[Marxism] How Capitalism Destroys the Young

M. Junaid Alam mjunaidalam at msalam.net
Thu Dec 9 15:04:43 MST 2004


I'm sure we all share your concerns, but isn't it a bit facile to blame it 
all on capitalism? For instance, if you look at the incidence of infantile 
HIV infection in UNICEF data, the bulk of it occurs in Africa, but most of 
the countries involved don't really have much capitalism (i.e. an 
agricultural labour force of 80% or so), and insofar as they do have it 
(e.g. South Africa), it's not clear to me that capitalist market economy as 
such is the direct or main cause."

I would have to say your methodological approach to the question is facile. 

Capitalism is a global system with uneven development; you don't go hunting into 
each and every village in Africa to see if you can discover capitalism. Capitalism - in
its manifestation of European imperialism, underdeveloped Africa since at least 
the partition of 1884. The structural problems out of which many of Africa's problems
currently flow are the result of capitalist superexploitation of the region - 
the search for profits.

Even within your methodology there are obvious flaws. That capitalism has the "technical
capacity" to solve the problems that it is *not solving* doesn't mean that the problem
isn't capitalism. Implicit in this assumption is the idea that the technical, or 
theoretical potential of capitalism to solve the world's current problems can or will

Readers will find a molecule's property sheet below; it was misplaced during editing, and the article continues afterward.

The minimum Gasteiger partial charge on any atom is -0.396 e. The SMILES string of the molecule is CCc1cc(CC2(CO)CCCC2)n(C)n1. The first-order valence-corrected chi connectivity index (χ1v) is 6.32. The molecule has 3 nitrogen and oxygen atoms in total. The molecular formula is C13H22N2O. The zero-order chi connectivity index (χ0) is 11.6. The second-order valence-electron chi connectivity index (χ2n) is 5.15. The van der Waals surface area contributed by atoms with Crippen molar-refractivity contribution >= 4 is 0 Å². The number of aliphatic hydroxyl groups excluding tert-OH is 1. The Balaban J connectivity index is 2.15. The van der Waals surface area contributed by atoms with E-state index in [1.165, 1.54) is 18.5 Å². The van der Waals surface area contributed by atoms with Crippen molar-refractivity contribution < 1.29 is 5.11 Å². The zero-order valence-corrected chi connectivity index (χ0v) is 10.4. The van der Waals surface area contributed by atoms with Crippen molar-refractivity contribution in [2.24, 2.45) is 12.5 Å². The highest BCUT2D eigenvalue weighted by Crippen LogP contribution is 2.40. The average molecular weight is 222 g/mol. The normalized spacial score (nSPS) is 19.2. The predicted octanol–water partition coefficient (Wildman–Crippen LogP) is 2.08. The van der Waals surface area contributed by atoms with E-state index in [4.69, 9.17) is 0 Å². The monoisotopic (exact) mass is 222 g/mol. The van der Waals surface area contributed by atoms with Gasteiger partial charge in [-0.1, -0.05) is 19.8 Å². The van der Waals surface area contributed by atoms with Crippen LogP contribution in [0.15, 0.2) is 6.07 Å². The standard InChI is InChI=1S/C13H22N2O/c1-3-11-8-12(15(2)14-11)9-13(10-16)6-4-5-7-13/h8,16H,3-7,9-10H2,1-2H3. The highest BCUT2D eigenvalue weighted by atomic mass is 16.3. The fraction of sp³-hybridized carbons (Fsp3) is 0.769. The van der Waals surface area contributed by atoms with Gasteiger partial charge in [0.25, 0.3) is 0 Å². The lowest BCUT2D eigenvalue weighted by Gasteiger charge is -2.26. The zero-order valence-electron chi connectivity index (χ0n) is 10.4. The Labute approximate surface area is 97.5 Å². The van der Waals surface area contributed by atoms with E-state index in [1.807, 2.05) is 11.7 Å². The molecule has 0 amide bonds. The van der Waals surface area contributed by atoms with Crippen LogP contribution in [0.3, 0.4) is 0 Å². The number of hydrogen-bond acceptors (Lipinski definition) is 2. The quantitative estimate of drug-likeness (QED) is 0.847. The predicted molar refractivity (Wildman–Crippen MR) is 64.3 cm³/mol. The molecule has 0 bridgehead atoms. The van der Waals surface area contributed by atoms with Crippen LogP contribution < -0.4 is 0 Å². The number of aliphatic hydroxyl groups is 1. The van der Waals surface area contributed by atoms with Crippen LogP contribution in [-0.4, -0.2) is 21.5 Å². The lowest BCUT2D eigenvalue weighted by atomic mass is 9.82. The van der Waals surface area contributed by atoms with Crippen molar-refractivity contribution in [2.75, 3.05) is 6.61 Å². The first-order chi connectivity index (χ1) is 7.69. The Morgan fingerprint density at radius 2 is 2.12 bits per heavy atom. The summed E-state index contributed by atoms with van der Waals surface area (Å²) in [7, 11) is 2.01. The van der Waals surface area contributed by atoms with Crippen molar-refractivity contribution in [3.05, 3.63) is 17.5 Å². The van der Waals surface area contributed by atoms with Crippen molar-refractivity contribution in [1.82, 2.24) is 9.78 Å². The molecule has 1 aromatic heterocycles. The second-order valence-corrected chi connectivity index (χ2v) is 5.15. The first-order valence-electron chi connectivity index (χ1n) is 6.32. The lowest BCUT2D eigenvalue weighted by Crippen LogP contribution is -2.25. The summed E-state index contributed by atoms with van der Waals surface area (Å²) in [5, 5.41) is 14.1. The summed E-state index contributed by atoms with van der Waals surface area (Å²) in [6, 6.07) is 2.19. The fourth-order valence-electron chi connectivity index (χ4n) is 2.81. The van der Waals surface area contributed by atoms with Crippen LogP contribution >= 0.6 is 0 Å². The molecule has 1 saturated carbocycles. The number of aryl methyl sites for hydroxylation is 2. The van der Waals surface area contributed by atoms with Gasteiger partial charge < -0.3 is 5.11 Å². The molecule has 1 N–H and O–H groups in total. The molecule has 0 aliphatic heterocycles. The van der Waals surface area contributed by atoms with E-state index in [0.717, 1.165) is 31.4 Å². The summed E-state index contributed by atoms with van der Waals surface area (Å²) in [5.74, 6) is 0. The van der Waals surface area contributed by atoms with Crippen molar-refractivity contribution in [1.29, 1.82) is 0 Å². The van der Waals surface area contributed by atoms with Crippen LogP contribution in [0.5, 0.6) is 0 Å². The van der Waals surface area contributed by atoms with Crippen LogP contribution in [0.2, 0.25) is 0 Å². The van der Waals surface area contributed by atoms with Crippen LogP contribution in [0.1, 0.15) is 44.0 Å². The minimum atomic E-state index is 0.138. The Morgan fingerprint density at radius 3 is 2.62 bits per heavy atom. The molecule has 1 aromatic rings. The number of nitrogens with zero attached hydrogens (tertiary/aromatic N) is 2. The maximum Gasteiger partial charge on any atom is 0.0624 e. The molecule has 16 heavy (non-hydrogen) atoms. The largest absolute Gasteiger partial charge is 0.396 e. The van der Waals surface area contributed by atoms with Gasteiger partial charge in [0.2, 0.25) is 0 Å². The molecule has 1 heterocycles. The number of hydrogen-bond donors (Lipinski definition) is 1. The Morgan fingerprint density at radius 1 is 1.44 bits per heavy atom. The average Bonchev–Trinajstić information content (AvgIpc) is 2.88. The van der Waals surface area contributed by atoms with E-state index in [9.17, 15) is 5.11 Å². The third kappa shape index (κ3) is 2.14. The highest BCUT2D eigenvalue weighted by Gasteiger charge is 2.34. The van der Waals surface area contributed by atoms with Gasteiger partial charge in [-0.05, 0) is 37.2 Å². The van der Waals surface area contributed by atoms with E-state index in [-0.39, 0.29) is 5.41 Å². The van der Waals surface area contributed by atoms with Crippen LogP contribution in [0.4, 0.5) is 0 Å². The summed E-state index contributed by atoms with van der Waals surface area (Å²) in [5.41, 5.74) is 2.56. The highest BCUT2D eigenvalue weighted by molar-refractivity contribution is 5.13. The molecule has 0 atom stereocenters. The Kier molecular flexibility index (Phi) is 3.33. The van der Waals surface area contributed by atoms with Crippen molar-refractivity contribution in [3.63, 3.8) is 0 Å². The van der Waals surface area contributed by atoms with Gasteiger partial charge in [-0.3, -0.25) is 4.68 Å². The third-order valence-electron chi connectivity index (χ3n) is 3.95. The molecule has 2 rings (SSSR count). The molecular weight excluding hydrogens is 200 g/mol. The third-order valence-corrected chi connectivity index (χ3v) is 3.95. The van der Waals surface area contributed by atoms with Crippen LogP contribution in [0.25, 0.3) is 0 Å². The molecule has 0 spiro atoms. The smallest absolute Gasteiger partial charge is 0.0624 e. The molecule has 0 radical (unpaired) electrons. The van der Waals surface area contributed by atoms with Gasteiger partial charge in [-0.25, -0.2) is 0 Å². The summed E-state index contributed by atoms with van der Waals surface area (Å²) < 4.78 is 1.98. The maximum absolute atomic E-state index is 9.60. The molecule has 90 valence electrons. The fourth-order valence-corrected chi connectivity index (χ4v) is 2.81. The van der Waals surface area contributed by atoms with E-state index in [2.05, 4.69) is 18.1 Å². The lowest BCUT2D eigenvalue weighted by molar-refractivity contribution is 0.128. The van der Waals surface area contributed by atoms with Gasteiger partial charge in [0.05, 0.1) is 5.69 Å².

actually be carried out under capitalist auspices. The whole Marxist frameworks rests
on the notion that capitalism creates the productive potential but not the social
arrangements necessary to provide for all. At any rate, *capitalism as it is* has
decidedly refused to solve the poverty problem, so speculation about what capitalism
in general may or may not do is beside the point. 

It is certainly valid to ask, "what would a socialist do?" But regardless of what 
the socialist does or does not do, even if he decides to hop on an airplane and go
to the Bahamas, the fundamental fact remains that we live in a world governed by
capitalist relations, and these relations are responsible for the conditions they
engender. It has become fashionable to invoke as an excuse or a decoy these days 
to capitalist crimes the question, "well, what would YOU do?", as if this makes the crimes
disappear. While this kind of pose appears to ask the socialist to put forth an alternative,
it is in fact a manifestation of TINA itself - the "question" is really a statement to
the effect that nothing is better. 

There is nothing "abstract" about the problem and there is nothing wrong with blaming
the culprit - the statistics for hunger and poverty and preventable disease and where
governments are spending their money is all there for you to see. If we looked at the approach 
of Chavez or Fidel to their populations' medical and educational situations, then that could be 
seen as a kind of guide for alleviating the situation of the poor kids and infants pointed to in 
the article.  

Meanwhile, I am not so sure how advisable it is to sit around and draw 
up specific blueprints from here in America about what a socialist solution in Africa, or
what kind of purpose that is supposed to serve. So that we can look at a few people and say
"oh look, we drew up a concise plan for eliminating poverty in Africa!"? Hundreds of NGOs
have probably already suggested tons of reasonable measures along those lines.

It is not clear what any of this has to do with post-Marxism or neo-Marxism, so I will
not even attempt to bring that into the discussion.

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